Singapore has inked a deal with British vendor iProov to provide face verification technology used in the Asian country's national digital identity system. Already launched as a pilot earlier this year, the feature allows SingPass users to access e-government services via a biometric, bypassing the need for passwords. The agreement also sees Singapore-based digital government services specialist, Toppan, involved in the deployment of the facial verification technology. Both vendors were selected following an open tender issued by Government Technology Agency (GovTech) and months of user tests, the companies said in a joint statement Tuesday. Its agreement with the Singapore government also is the first time the vendor's cloud facial verification technology is used to secure a country's national digital identity.
The National AI Strategy announced by Deputy Prime Minister and Minister for Finance Heng Swee Keat at the Singapore FinTech Festival last November mapped out how Singapore will develop and deploy AI solutions to transform the economy and improve lives. The National AI Strategy focuses on five key areas -- healthcare, security, smart estates, education and logistics -- and is led by the National AI Office, an agency created under the Smart Nation and Digital Government Office. Some of the areas where results are already beginning to show in real time are in using AI and robots in the fight against Covid-19, AI analysis for better Covid-19 contact tracing, smart AI robots for patrol and surveillance, smart sensors and meters to save water and AI in data analytics for tourism insights. A recent example of using AI-powered video analytics is VigilantGantry, which automatically screens temperatures of individuals passing through a gantry or entrance with a regular video camera and thermal scanner. The software can detect and screen the temperatures of those wearing caps or items that cover their foreheads.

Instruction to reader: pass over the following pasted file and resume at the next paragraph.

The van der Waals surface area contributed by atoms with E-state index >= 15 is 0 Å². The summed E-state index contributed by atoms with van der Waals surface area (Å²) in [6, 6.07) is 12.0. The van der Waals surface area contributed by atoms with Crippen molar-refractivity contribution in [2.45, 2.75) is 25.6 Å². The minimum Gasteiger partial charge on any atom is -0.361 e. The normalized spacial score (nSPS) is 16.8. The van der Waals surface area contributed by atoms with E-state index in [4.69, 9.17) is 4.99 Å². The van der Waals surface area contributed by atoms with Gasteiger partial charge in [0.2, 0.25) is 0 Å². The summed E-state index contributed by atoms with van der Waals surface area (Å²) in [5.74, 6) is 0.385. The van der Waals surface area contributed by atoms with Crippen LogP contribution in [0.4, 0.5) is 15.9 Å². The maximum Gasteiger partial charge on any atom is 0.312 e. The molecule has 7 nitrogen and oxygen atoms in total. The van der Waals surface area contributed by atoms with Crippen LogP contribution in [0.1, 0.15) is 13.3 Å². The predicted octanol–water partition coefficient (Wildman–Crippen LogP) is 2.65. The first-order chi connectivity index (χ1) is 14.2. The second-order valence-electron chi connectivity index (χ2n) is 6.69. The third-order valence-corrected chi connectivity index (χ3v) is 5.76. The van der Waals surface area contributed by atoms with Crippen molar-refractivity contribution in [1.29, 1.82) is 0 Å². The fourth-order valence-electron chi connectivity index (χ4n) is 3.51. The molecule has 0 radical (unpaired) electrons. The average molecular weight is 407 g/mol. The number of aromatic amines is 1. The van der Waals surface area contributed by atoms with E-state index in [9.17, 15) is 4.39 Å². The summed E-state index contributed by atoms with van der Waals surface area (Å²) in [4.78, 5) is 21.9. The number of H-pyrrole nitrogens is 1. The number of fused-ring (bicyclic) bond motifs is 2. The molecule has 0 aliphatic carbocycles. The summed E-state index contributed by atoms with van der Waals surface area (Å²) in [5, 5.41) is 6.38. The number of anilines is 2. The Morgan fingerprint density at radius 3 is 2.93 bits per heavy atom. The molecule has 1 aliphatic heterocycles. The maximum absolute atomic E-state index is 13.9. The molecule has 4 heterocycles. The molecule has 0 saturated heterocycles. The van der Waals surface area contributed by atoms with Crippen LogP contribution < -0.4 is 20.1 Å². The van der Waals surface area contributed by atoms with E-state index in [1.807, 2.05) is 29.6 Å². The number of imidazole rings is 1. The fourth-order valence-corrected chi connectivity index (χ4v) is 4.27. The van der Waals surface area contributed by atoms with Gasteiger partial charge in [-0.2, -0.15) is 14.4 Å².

Visitors to parks, gardens, and nature reserves in Singapore may now run into a four-legged robot deployed to issue reminders about the need to observe safe distancing amidst the COVID-19 pandemic. Dubbed Spot, these Boston Dynamics' droids also are equipped with cameras to track the number of visitors at parks. Part of a pilot launched by Singapore's National Parks Board (NParks) and Digital Government Group, which comprises Smart Nation and Digital Government Office and Government Technology Agency (GovTech), the robots aim to help efforts to ensure safe distancing measures are adopted and reduce the manpower required for park patrols. The Boston Dynamics Spot robots have been deployed, for a fortnight during off-peak hours, over an area spanning 3km in the River Plains section of Bishan-Ang Mo Kio Park, said the government agencies in a joint statement Friday. A recorded message will be broadcast from the robots, reminding visitors about the need to practise safe distancing.
The finals of the Government Technology Agency (GovTech)'s inaugural National Data Visualisation Video Challenge were held today in Singapore. The Challenge themed "How Open Data makes a difference for you and me" was launched in February 2017. Students from universities, polytechnics, junior colleges and institutes of technical education (ITE), were asked to use and analyse government datasets from Singapore government's open data portal, Data.gov.sg The objective of the Challenge was to encourage greater use of open government data, starting with students, to raise awareness, catalyse innovation and create greater economic value, in line with Singapore's Smart Nation vision. The Challenge was supported by six industry partners, namely Amazon Web Services, Carousell, Cloudera, Microsoft, Google and The Straits Times.
There are few places better positioned to become a "smart city" than Singapore. That's an easy statement to justify. Singapore is an island city-state just 30 miles across that has been governed by the same party for decades. Putting the implied democratic flaws to one side, the geography and political stability of Singapore have aided the city in preparing for the future. Two years ago, those preparations got a name: "Smart Nation," an ambitious program to push the city, its residents and its government into the digital age.